Finding the relevant ridiculousness that’s right for you is going to take some good old-fashioned creativity — and most importantly, originality. First, pompadours are best suited for highly competitive industries. They’re clutter breakers so if there isn’t substantial clutter, your brand is just going to look weird. Irrelevant relevance is only relevant if it hasn’t been done before. Riding the coattails of someone else’s ridiculousness is only going to leave your image battered, your brand bruised and your career prospects left in the dust. Finally, keep your pompadour light-hearted and playful. There’s a fine line that separates creative and creepy – get close, but don’t cross it.

Great brand pompadours of the past include Ubu Productions — which paved the path for production company awareness nearly 30 years ago. Old Spice found its pompadour and, in turn, its way out of grandpa’s medicine cabinet. And don’t forget about the now defunct BK King who brought the Whopper back to the consideration set of drunks and burnouts nationwide.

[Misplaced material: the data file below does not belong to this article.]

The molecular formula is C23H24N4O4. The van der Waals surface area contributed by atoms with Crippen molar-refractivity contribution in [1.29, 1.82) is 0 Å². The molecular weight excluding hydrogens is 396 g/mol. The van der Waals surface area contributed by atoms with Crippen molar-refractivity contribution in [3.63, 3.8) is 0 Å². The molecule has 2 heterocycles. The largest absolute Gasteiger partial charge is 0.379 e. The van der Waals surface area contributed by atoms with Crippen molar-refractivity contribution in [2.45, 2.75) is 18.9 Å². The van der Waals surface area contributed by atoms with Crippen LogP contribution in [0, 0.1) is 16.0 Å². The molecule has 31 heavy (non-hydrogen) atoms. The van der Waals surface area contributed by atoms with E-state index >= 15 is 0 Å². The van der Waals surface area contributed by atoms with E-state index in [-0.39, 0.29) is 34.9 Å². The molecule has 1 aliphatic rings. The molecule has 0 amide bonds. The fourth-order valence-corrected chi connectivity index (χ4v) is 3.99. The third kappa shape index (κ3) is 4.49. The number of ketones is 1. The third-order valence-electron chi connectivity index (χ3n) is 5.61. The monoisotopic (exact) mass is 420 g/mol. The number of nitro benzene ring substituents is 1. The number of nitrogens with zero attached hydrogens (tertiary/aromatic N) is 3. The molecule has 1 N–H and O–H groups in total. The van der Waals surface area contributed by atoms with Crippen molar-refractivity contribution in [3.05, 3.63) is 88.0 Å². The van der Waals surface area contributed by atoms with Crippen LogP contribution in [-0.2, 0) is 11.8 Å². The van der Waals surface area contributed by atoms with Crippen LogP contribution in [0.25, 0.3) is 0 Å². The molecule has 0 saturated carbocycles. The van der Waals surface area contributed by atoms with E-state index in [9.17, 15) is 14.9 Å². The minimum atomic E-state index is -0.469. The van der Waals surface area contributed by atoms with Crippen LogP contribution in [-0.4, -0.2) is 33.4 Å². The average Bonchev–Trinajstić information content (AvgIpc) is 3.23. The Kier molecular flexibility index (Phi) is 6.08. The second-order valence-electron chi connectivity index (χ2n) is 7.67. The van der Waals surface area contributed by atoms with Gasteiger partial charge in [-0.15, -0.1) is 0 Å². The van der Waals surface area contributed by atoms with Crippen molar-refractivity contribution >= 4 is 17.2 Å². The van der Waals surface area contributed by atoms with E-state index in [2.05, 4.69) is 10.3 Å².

So if your brand has become a wallflower in the crowded discotheque of commerce, take it from Conan O’Brien, Mystery and myself. Puff up that pompadour, spread those feathers, get a little ridiculous and give your brand some irrelevant relevance to separate it from the rest of the pack.  – Sean Roark

Mike Brown

Founder of The Brainzooming Group, and an expert on strategy, creativity, and innovation. Mike is a frequent speaker on innovation, strategic thinking, and social media.